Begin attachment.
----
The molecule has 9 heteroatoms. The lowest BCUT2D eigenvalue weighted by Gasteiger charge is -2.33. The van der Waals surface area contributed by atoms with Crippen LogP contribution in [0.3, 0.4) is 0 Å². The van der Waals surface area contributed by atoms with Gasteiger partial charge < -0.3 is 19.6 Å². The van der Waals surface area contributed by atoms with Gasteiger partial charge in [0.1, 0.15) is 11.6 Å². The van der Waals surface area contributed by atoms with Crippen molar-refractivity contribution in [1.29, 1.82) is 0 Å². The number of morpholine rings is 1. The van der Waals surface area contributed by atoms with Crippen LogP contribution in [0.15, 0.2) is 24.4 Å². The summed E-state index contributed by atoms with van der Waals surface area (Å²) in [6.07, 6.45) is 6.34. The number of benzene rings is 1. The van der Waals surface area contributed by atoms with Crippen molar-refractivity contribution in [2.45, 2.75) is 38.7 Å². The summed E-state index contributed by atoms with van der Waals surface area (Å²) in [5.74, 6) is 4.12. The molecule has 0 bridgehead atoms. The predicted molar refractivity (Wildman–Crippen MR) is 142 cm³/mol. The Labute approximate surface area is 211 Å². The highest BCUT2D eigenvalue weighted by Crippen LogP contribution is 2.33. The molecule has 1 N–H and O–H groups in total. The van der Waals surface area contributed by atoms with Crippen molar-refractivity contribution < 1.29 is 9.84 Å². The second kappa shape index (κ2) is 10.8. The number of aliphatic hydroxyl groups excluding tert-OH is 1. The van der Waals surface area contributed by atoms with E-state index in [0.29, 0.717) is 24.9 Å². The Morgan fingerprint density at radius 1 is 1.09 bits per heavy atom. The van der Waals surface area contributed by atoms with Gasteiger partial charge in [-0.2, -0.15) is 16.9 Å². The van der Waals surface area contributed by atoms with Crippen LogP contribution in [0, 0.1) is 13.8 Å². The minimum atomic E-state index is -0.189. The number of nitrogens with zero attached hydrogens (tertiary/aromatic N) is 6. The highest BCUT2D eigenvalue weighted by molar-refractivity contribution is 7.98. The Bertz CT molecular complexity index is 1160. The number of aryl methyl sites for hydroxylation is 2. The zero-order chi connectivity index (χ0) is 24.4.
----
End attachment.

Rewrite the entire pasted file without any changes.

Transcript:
The molecule has 9 heteroatoms. The lowest BCUT2D eigenvalue weighted by Gasteiger charge is -2.33. The van der Waals surface area contributed by atoms with Crippen LogP contribution in [0.3, 0.4) is 0 Å². The van der Waals surface area contributed by atoms with Gasteiger partial charge < -0.3 is 19.6 Å². The van der Waals surface area contributed by atoms with Gasteiger partial charge in [0.1, 0.15) is 11.6 Å². The van der Waals surface area contributed by atoms with Crippen molar-refractivity contribution in [1.29, 1.82) is 0 Å². The number of morpholine rings is 1. The van der Waals surface area contributed by atoms with Crippen LogP contribution in [0.15, 0.2) is 24.4 Å². The summed E-state index contributed by atoms with van der Waals surface area (Å²) in [6.07, 6.45) is 6.34. The number of benzene rings is 1. The van der Waals surface area contributed by atoms with Crippen molar-refractivity contribution in [2.45, 2.75) is 38.7 Å². The summed E-state index contributed by atoms with van der Waals surface area (Å²) in [5.74, 6) is 4.12. The molecule has 0 bridgehead atoms. The predicted molar refractivity (Wildman–Crippen MR) is 142 cm³/mol. The Labute approximate surface area is 211 Å². The highest BCUT2D eigenvalue weighted by Crippen LogP contribution is 2.33. The molecule has 1 N–H and O–H groups in total. The van der Waals surface area contributed by atoms with Crippen molar-refractivity contribution < 1.29 is 9.84 Å². The second kappa shape index (κ2) is 10.8. The number of aliphatic hydroxyl groups excluding tert-OH is 1. The van der Waals surface area contributed by atoms with E-state index in [0.29, 0.717) is 24.9 Å². The Morgan fingerprint density at radius 1 is 1.09 bits per heavy atom. The van der Waals surface area contributed by atoms with Gasteiger partial charge in [-0.2, -0.15) is 16.9 Å². The van der Waals surface area contributed by atoms with Crippen LogP contribution in [0, 0.1) is 13.8 Å². The minimum atomic E-state index is -0.189. The number of nitrogens with zero attached hydrogens (tertiary/aromatic N) is 6. The highest BCUT2D eigenvalue weighted by molar-refractivity contribution is 7.98. The Bertz CT molecular complexity index is 1160. The number of aryl methyl sites for hydroxylation is 2. The zero-order chi connectivity index (χ0) is 24.4.